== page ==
I believe in the power of cafe walls.

Growing up in Tacoma, Washington, my first exposure to visual art and coffee went hand in hand, at long-departed coffee bars like The Usual and Temple of the Bean, whose interior doubled as a rotating gallery space for local artists. There’s something so obvious and intuitive about it, the non-discursive linearity of sipping a mug of something warm and looking at a canvas of something cool. It felt so natural to teenage me: “I’m at a cafe, the coolest place I can possibly imagine, and there is art, of course, because that is also cool.

20 years (give or take) and a great many cafe hours later, I feel exactly the same way. Coffee bars can remain as glorious repositories of art and culture; I would argue that, in fact, that coffee bars should exhibit art, if they are so able, as a kind of public expression of the greater good, supporting emerging artists along the way. You might not be a professional art critic, or an art collector, but you can go to a cafe that features rotating artists, and that means something.

Here in Portland, where Sprudge is published, we’ve long cherished the ever-changing collections exhibited at places like The Red E Cafe (1006 N Killingsworth St) and The Red Fox (5128 N Albina Ave), and at May Barruel’s extraordinary Nationale (3360 SE Division St), an art gallery, book and magazine shop in the heart of busy SE Division Street. Nationale carries my favorite magazine, and is kaleidoscopic in the range of artists and voices it exhibits, from sculpture to oil painting to photography. Openings and talks are always free to attend, and those looking to purchase work can do so on a payment plan. Nationale’s manifesto on the meaning of art collection is a must-read, and in it, Barruel writes:

…[it is] important to consider the broader positive effects of collecting art. When you purchase a painting, sculpture, photograph, and so forth, you are supporting ideas and creativity, not just of the individual maker but of a larger circle. Every purchase ricochets, especially in a small community such as Portland, and affects more than just the one artist—it creates a culture of collecting in which art and ideas are valued in a very tangible way.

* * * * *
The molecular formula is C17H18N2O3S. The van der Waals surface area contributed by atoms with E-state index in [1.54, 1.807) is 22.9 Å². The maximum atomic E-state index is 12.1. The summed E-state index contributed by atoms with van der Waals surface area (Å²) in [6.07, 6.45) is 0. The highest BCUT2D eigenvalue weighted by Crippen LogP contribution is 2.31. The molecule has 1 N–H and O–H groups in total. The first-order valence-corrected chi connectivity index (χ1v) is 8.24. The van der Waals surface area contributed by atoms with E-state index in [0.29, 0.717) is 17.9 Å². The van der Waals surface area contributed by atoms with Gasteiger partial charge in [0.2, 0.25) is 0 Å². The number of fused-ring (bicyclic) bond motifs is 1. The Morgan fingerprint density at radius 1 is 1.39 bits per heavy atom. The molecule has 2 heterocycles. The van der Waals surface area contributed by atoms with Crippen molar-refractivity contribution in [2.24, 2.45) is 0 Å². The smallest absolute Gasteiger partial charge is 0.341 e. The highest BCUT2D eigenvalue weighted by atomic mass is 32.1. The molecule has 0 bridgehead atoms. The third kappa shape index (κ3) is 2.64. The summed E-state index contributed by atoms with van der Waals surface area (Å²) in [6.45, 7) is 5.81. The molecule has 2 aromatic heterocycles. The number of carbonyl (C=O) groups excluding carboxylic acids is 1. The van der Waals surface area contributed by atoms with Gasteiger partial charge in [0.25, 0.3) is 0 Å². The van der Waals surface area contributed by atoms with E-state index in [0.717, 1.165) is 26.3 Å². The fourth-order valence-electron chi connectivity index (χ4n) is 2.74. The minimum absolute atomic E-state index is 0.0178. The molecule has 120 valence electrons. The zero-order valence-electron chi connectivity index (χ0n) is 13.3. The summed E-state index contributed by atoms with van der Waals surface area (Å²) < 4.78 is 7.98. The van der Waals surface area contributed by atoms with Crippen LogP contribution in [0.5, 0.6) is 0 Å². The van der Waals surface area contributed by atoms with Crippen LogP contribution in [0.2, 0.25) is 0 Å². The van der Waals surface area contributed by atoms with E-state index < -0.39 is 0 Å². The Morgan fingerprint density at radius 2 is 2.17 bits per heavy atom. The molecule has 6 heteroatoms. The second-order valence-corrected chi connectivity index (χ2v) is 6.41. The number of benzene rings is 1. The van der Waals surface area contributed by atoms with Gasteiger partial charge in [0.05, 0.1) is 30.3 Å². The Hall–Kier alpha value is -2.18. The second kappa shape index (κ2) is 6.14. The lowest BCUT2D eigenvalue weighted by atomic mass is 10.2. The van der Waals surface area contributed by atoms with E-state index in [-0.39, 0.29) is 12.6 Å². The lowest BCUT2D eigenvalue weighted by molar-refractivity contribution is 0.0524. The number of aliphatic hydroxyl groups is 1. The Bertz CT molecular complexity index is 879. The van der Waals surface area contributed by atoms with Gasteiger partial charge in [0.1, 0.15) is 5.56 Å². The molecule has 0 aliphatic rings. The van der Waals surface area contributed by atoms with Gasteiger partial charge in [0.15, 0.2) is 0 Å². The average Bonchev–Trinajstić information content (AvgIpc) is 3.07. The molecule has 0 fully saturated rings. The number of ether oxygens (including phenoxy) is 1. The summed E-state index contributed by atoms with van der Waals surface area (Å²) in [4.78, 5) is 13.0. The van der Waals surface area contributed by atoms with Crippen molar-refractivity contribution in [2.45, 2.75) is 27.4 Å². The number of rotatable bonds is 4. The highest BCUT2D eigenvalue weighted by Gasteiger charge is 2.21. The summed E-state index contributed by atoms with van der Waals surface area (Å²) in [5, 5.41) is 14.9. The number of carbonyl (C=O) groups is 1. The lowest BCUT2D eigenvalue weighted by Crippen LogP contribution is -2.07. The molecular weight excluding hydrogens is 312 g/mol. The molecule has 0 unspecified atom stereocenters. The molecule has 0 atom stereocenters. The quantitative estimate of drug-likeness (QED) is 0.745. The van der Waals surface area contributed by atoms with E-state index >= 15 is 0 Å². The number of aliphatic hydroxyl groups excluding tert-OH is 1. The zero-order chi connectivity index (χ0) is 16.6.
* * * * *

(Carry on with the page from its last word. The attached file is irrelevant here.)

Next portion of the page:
In late 2017, Stumptown Coffee Roasters hired on May Barruel to curate its newly launched Stumptown Artist Fellowship program, continuing her long-running work with the company (she started there as a barista in 2005). Artists selected for the program receive a $2,000 grant from Stumptown, and have their works exhibited at the newly remodeled Stumptown coffee bar in downtown Portland (128 SW 3rd Ave). The first exhibition launched in December, featuring the works of Wendy Red Star, a Portland-based multimedia artist whose work confronts and subverts popular conceptions of Native American cultural representation. It’s a stunning exhibit, and sets a new standard for the cafe as public art space—photos of the exhibit appear throughout this feature.

Wendy Red Star’s show closes this week, making way for the work of artist Jennifer Brommer, a Portland and Brooklyn based portrait and fashion photographer whose photo installation Memphis explores race and class in the American south. In advance of this launch, and with commentary on the last days of the exhibition from Wendy Red Star, I spoke with May Barruel about her role curating the Artist Fellowship at Stumptown, art’s place in the cafe, and why Wendy Red Star’s work feels so vital right now.

This interview has been edited and condensed for clarity. 

Hello May Barruel, and thank you for speaking with me. Give our readers  a little bit of background on how you came to have your current role with Stumptown.

I started working for Stumptown in the spring of 2005, first as a barista and then as the manager for the Annex.

In 2007, when the art curator position became available I applied for it and was offered the Downtown cafe. I’ve been curating that space ever since.

What do you see as art’s role in the cafe?

It’s interesting to be asked this question right after the recent remodel. When we re-opened in early December, we were waiting for everything to be dried and painted before installing Wendy Red Star’s show, and so the walls were bare for almost a week. Walking in the cafe felt very cold, almost as if there were no life to the space. The baristas were all telling me, “I can’t wait for the art to go up!” And once it did, it was a complete transformation. So with that in mind, I’d say a huge role of art in the cafe is for the space to come alive, to have a soul in a way.